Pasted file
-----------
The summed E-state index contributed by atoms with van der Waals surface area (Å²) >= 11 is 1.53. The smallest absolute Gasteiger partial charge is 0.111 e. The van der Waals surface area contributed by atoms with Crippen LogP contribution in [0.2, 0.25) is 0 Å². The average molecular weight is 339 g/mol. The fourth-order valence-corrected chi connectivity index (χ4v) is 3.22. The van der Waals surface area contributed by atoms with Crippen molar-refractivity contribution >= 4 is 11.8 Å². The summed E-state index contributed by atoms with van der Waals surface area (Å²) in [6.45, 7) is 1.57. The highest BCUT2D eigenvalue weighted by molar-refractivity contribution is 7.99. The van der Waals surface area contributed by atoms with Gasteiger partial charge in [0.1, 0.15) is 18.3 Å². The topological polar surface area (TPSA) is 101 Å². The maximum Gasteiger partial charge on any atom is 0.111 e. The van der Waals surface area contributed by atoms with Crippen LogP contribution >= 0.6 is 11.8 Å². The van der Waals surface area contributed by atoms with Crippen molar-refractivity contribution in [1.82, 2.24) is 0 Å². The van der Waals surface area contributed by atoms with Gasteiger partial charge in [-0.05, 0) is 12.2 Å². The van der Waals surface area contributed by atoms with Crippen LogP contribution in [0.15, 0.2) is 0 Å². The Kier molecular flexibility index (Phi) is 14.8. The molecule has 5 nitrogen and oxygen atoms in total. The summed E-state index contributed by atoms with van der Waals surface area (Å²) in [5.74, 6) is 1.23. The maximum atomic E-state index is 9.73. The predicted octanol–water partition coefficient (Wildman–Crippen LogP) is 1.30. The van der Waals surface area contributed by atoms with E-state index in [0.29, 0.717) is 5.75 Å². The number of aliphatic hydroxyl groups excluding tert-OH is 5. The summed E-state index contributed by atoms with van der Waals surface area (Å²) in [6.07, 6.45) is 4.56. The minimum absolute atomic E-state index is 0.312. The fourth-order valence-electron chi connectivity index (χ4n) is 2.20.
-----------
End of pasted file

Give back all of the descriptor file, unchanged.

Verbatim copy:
The summed E-state index contributed by atoms with van der Waals surface area (Å²) >= 11 is 1.53. The smallest absolute Gasteiger partial charge is 0.111 e. The van der Waals surface area contributed by atoms with Crippen LogP contribution in [0.2, 0.25) is 0 Å². The average molecular weight is 339 g/mol. The fourth-order valence-corrected chi connectivity index (χ4v) is 3.22. The van der Waals surface area contributed by atoms with Crippen molar-refractivity contribution >= 4 is 11.8 Å². The summed E-state index contributed by atoms with van der Waals surface area (Å²) in [6.45, 7) is 1.57. The highest BCUT2D eigenvalue weighted by molar-refractivity contribution is 7.99. The van der Waals surface area contributed by atoms with Gasteiger partial charge in [0.1, 0.15) is 18.3 Å². The topological polar surface area (TPSA) is 101 Å². The maximum Gasteiger partial charge on any atom is 0.111 e. The van der Waals surface area contributed by atoms with Crippen LogP contribution >= 0.6 is 11.8 Å². The van der Waals surface area contributed by atoms with Crippen molar-refractivity contribution in [1.82, 2.24) is 0 Å². The van der Waals surface area contributed by atoms with Gasteiger partial charge in [-0.05, 0) is 12.2 Å². The van der Waals surface area contributed by atoms with Crippen LogP contribution in [0.15, 0.2) is 0 Å². The Kier molecular flexibility index (Phi) is 14.8. The molecule has 5 nitrogen and oxygen atoms in total. The summed E-state index contributed by atoms with van der Waals surface area (Å²) in [5.74, 6) is 1.23. The maximum atomic E-state index is 9.73. The predicted octanol–water partition coefficient (Wildman–Crippen LogP) is 1.30. The van der Waals surface area contributed by atoms with E-state index in [0.29, 0.717) is 5.75 Å². The number of aliphatic hydroxyl groups excluding tert-OH is 5. The summed E-state index contributed by atoms with van der Waals surface area (Å²) in [6.07, 6.45) is 4.56. The minimum absolute atomic E-state index is 0.312. The fourth-order valence-electron chi connectivity index (χ4n) is 2.20.